Lindsey, age 17, took part in a mission trip to Real Hope for Haiti, one of our Haiti Diaper Drops. At Real Hope for Haiti, there are about 75 children of diapering age, recovering from extreme malnutrition. We've been blessed to supply them with cloth diapers for the past three years. Prior to that, the only diapers they had were a barrel of blue rags donated after the earthquake. The staff and mission teams have expressed extreme gratitude for the blessing of cloth diapers,and we are working diligently at meeting their diapering needs.
Here is Lindsey's story.
On June 16th, 2016, I left on a trip that would change my life forever. At 11 o’clock in the morning, we boarded our first plane. It was my first time even flying, so it’d better be worth the $816. I just remember my head was in so much pain because I had cried so much that morning. I felt so light headed, I had built up anxiety, and didn’t eat because I was scared of getting sick on the plane. The plane was cold, crowded, and uncomfortable. “oh no, please let this trip be better.” I thought to myself.
We reached Atlanta and relaxed in the airport until it was time to board the next plane. At this point, 15 year old Ethan S. and I searched the airport for food. The Atlanta airport was so large! We rode on a train in order to get from terminal to terminal. We ended up getting some Popeyes chicken and fries! I didn’t have the guts to call my parents one more time because I knew if I did, I would cry. But it was my last chance of talking to them for the next 10 days. I ended up just shooting them a text that It was time and that I'd talk to them as soon as I could!
On the plane to Haiti, they called it the Mission’s Flight because everyone on that flight was going to Haiti on a mission. We didn’t arrive to Port-Au-Prince until around 9 P.M. Casey Zachary (Zach) was the man picking us up from the airport. Immediately after walking off the plane, there was a new sweet smell in the air, and it wasn’t as hot as I expected it to be. I was told that the sweet smell was the smell of burning tires and bodies. All 4 of us, Melissa, Bryan, Ethan, and I, all gathered into the truck.
“This is the last cool air you’ll be getting for the next week and a half” I was reminded by Melissa.
As we drove through Port-Au-Prince, we noticed that there were fires on the side of the road. They were burning trash and tires in order to protest, or just simply get rid of it. One of the biggest reasons people were protesting was because the Port-Au-Prince Hospital was shut down by the government. People were not getting the treatment they needed and it’s probably got to do with the inventory of their supplies.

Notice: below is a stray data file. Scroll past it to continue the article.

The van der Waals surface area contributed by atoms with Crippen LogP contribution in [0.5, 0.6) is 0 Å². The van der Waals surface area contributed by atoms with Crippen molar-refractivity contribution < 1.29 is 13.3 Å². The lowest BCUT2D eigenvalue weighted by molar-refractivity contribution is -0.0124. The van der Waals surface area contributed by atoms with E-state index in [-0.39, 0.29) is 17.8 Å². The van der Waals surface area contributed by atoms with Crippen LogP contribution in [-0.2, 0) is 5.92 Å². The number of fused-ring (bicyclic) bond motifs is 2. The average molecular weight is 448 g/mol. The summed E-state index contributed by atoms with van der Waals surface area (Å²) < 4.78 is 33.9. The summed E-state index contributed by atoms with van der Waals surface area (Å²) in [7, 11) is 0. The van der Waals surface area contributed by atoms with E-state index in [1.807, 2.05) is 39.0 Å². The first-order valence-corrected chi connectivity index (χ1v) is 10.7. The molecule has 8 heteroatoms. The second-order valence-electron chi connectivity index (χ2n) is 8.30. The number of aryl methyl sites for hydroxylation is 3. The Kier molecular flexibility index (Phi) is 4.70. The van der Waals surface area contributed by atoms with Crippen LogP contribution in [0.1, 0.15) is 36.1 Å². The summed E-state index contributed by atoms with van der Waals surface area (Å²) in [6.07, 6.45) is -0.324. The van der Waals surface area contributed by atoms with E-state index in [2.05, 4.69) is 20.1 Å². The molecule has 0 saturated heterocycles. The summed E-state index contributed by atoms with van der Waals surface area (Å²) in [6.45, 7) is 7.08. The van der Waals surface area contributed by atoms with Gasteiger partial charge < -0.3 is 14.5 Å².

We arrived to Cazale! It was probably a 40 minute drive from Port-Au-Prince. We drove up the mountain- who needs roads anyways?
When we pulled up to our home for the next week, it was dark outside. It was still kinda hectic. I felt so nervous. People were everywhere, people always wanted inside the compound because it’s where the hospital, clean water, and the ICU was located.( But they also had a respect for the compound because we were there to help.) Now, as that may sound like a lot, it was no more than just two large houses, a green aluminum gate, a small concrete pavilion, and a couple of water tanks.
The first thing our eyes were drawn to in Casale was the fact that two men were carrying a small dead body covered with only a sheet. I would’ve liked to believe it wasn’t a body…
The next morning, I woke up to little kids laughing and babies crying. I couldn’t tell if the crying was from pain or hunger. The ICU was right underneath Melissa and I’s room. The cries started to kinda sound like kitten mews. I looked at the clock, it was no later than 5:37 in the morning. There were people outside the gate setting up their small shacks in order to sell fried food, candy, and rice. Melissa was awake, but Bryan and Ethan were both still asleep. I don’t know how they were since I woke up in my own puddle of sweat.